Changing the Story
Ironically, it is that massive subscriber pool — 26.1 million of whom are U.S. swimmers — that could be the company’s Achilles’ heel. “Being the biggest isn’t a bad thing,” says Mirsky, “but it isn’t the only thing they should be relying on.” Making nice with agencies is all well and good for getting onto clients’ media buy short lists, but even a kinder, humbler AOL needs to get smarter about how it moves from mass to niche marketing. With Internet penetration in the U.S. well above 60% by most counts, and direct competitors Yahoo! and MSN attracting similarly sized crowds, AOL’s audience reach is no longer a unique or even a compelling story for many buyers. “Advertisers are realizing they can create a media buy with mass reach without AOL,” says Garcia.
More to the point, the company’s story has to change. When the Web was young, reach was the favorite fable, but now that it has matured into a mass medium, buyers crave the more intricate tale of targeting and frequency. In order to compete in the next stage of online marketing, AOL is going to have to slice, dice, and serve its audience segments to advertisers much more effectively than it has. That may prove to be an expensive technical hurdle for the service. Weird as it sounds, the leading online provider still doesn’t cookie its members or personalize the user experience. To its credit, AOL did form the Vertical Markets Group last summer to exploit niches more effectively, and some buyers say that they have been putting together more customized packages lately, especially those targeted to the financial sector. Still and all, “AOL is very limited in its targeting capabilities,” says Burnham.
The Cable Key
For all of the internal tweaks and positive moves on the ad front, AOL’s ultimate fate still may rest with the parent company, particularly how it handles the Time Warner cable business. AOL/TW is hoping for a domino effect. Cable means broadband and broadband may represent a cure for many AOL ills: slowing subscriber growth, wavering subscriber loyalty, unrealized cross-platform synergies, and waning ad revenues. All the corporate brass admit frustration with the slow pace of converting AOL users to high-speed access. Only about 4 million members use the broadband content, Forrester says, and most of them are paying another ISP, not Time Warner Cable, those higher access fees. Parsons told a recent media conference that other cable providers resist carrying AOL’s high-speed service because they fear it will cannibalize sales of their own cable access brand. He wants to convince his competitors that AOL “can get deeper and faster penetration of broadband offerings” than they can. “It hasn’t happened,” he says. “The cable industry are not innovative marketers.” Many suggest that AOL/TW should spin the cable business off for an IPO, which could fund expansion and partnerships, but Parsons remains mum on that one.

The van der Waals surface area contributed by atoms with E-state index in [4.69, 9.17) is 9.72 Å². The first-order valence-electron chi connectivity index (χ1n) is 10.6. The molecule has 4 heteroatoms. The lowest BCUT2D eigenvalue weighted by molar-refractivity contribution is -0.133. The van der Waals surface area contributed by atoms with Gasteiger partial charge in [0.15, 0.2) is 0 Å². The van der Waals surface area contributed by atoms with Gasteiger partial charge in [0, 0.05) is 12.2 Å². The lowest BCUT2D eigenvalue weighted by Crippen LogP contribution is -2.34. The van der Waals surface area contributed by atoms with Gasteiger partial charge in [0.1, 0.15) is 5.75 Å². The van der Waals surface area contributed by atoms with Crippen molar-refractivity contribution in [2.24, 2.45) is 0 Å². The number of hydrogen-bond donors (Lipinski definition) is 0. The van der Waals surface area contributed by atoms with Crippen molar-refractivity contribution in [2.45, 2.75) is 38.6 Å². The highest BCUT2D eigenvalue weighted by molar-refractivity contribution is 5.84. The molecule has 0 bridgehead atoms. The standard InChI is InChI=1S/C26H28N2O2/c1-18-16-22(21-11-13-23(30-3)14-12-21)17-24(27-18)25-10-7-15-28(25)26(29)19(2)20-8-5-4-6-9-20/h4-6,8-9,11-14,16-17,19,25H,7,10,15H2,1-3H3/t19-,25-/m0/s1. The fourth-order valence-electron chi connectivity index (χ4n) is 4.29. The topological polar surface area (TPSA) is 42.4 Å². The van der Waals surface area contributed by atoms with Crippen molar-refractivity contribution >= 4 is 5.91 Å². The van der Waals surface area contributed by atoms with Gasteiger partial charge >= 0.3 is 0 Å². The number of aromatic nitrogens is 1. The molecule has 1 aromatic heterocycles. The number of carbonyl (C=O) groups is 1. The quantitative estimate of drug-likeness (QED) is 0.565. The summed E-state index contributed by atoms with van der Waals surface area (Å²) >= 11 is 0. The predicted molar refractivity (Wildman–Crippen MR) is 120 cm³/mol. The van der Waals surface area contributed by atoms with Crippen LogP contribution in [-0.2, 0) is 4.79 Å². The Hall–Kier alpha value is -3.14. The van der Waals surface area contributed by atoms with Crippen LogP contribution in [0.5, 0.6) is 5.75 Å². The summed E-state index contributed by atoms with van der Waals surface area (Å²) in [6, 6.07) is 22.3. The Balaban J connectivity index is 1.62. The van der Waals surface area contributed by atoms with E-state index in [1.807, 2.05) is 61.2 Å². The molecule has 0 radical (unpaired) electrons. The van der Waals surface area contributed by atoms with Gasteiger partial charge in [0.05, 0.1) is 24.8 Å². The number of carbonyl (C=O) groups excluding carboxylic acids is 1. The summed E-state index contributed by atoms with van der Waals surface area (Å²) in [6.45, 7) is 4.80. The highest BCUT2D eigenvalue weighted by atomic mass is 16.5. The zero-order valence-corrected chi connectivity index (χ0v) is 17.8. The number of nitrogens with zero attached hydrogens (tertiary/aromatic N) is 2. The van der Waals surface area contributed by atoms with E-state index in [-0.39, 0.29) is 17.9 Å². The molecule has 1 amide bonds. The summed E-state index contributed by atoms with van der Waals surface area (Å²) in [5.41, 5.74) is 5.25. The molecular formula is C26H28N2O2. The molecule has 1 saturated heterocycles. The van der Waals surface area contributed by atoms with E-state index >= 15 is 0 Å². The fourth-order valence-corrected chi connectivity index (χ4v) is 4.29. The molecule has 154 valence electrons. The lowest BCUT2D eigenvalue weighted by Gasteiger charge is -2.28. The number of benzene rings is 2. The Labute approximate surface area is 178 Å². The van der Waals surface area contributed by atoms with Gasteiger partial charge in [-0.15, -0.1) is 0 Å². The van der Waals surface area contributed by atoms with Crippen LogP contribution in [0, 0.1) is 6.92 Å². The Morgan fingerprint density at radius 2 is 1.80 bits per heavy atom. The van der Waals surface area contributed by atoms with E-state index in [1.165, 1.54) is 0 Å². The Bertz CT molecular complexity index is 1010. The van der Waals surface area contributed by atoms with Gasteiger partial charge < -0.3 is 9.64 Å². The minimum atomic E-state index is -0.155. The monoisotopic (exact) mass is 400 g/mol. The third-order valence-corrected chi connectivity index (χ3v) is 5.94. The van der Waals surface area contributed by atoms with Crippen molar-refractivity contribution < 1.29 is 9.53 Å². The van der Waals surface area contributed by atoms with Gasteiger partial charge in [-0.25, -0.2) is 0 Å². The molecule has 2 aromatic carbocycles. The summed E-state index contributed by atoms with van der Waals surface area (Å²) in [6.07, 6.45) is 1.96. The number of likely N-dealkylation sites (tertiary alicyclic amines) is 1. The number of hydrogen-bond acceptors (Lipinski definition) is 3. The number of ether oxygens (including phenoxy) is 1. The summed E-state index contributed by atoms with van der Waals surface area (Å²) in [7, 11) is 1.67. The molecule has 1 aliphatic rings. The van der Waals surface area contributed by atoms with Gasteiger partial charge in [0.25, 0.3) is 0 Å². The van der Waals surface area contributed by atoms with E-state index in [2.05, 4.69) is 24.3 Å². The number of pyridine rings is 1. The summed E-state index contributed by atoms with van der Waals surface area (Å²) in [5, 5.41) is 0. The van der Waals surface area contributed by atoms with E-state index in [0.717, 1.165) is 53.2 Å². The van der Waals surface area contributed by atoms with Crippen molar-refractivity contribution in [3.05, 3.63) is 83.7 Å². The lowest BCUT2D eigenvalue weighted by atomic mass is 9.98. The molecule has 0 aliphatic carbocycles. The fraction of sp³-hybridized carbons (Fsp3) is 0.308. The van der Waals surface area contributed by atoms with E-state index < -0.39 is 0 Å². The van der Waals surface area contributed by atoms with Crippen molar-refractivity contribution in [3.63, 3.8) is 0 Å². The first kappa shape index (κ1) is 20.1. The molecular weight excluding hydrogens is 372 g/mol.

Everyone does seem to agree on the importance of broadband to AOL’s future, however, especially as a viable ad platform. Dial-up subscription growth at the service slowed 9% in 2001, and unless AOL can grab a larger share of the crowds now flocking to broadband ISPs, “disaster looms,” says Forrester analyst Charlene Li, because “subscriber fees make up 75% of AOL revenues.” And the ad clients, who contribute much of the rest, are also looking for fatter pipes, say the agencies. Old-economy advertisers like packaged goods manufacturers and auto companies are falling in love with emerging rich media ad formats. Proctor & Gamble, GM, Verizon, AstraZeneca, and State Farm were among the top rich media ad buyers in Q1 2002. These formats have more impact and often are less intrusive than pop-ups. Financial and tech sites, which often get the majority of their daytime traffic from high-speed office users, are already grabbing this first wave of rich media spending, and agencies are confident that the proliferation of fatter pipes will bring online ad spending to the next level. “I think it will change things significantly,” says Mirsky. “We’re going to see digital advertising as we know it in a different light.” AOL risks languishing in the shadows of this new light if it can’t get the member base converted to broadband.
Like the Web, Only Different
As an ad seller, AOL needs to look and feel more like the rest of the Internet, but as a content provider the company is likely to come under increasing pressure to differentiate itself. In order to ensure value to advertisers and prevent leakage of users to other broadband ISPs, AOL must keep the flock within its walled garden of offerings. The service says that its members’ online time, now an average of 71 minutes a day, continues to rise. Less clear is how much of that time users spend within AOL’s own proprietary space and how much they are passing through the site links to the many content partners or just the Web at large. In either case, whenever subscribers go off the reservation, someone other than AOL probably is reaping the ad benefits.